Lake Manatee is part of the expansive 556-acre Lake Manatee State Park. It covers 2,400 acres and extends three miles from the southern section of the beautiful lake

Lake Manatee is an artificial water body resulting from a dam constructed along the Manatee River. The dam was constructed sometime in the 1960s.

The freshwater lake is excellent for fishing, boating, kayaking, and canoeing. However, the park management limits the maximum boat motor to 20 horsepower. 

You can capture various fish species, including speckled perch, sunshine bass, catfish, shell cracker, and bluegill. However, only those with freshwater fishing licenses can engage in these activities.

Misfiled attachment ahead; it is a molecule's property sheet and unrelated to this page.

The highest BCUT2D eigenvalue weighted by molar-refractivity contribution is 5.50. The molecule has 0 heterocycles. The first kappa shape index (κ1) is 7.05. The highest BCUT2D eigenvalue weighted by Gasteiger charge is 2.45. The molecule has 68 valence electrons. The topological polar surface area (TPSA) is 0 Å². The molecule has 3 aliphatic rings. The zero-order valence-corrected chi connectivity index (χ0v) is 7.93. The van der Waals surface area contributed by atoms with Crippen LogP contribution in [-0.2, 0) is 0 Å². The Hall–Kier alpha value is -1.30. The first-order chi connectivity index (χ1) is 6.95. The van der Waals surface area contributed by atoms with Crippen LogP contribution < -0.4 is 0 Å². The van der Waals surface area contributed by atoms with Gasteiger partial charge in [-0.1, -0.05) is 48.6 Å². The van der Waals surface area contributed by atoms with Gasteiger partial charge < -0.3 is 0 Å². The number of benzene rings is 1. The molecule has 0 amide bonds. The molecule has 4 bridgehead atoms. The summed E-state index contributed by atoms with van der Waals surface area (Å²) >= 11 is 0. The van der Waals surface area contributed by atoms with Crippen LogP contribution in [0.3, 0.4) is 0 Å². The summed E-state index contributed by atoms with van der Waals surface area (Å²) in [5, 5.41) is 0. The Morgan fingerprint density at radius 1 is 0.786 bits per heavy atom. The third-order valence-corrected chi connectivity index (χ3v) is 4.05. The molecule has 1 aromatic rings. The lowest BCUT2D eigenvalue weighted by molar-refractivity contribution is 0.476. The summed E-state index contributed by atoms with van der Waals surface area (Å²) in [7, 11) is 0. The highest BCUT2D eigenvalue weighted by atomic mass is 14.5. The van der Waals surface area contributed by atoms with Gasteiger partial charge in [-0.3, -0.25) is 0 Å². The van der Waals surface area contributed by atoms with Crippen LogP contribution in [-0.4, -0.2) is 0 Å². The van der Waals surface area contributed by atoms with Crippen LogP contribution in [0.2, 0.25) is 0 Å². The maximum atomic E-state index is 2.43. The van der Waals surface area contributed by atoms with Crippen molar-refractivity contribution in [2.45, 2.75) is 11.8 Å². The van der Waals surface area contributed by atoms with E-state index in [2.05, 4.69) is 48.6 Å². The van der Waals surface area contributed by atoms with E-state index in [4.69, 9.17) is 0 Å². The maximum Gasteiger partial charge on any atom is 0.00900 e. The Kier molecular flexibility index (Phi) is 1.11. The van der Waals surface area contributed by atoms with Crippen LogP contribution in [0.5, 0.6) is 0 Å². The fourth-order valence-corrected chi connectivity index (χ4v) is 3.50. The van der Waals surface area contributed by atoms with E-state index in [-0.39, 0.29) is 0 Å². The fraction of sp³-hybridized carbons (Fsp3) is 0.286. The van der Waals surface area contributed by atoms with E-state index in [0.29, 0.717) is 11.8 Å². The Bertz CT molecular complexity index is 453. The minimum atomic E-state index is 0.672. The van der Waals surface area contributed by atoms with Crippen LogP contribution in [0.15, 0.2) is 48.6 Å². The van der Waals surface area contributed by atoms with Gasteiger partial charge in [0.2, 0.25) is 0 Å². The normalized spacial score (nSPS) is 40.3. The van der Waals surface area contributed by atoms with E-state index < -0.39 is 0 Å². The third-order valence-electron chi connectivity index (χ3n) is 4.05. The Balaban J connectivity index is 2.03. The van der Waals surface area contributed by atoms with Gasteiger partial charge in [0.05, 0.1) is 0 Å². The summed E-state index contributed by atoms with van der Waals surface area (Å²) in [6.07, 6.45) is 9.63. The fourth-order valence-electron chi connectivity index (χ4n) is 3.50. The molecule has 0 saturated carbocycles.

There is a small swimming beach along the lake’s shores where you could cool off during the summer. Unfortunately, the park does not have lifeguards; swimming is at one’s own risk. 

Lake Manatee also serves as a freshwater reservoir for Sarasota and Manatee counties. Pine flatwoods cover a significant proportion of the park, although hardwood and sand pine forests are also found within the park.

Lake Manatee park offers visitors several activities, including spotting several species of wildlife, including bobcats, quail, deer, and gopher tortoises. Although the lake’s name suggests that one will see a lot of manatees, visitors will not see any at the park because the dam prevents them from reaching the lake.

The park has a camping site located near the lake. It also has several trails, the top of which are the Gopher Trail Loop, Lake Manatee East Loop, and the Lake Manatee Loop. You can access these trails from the campground.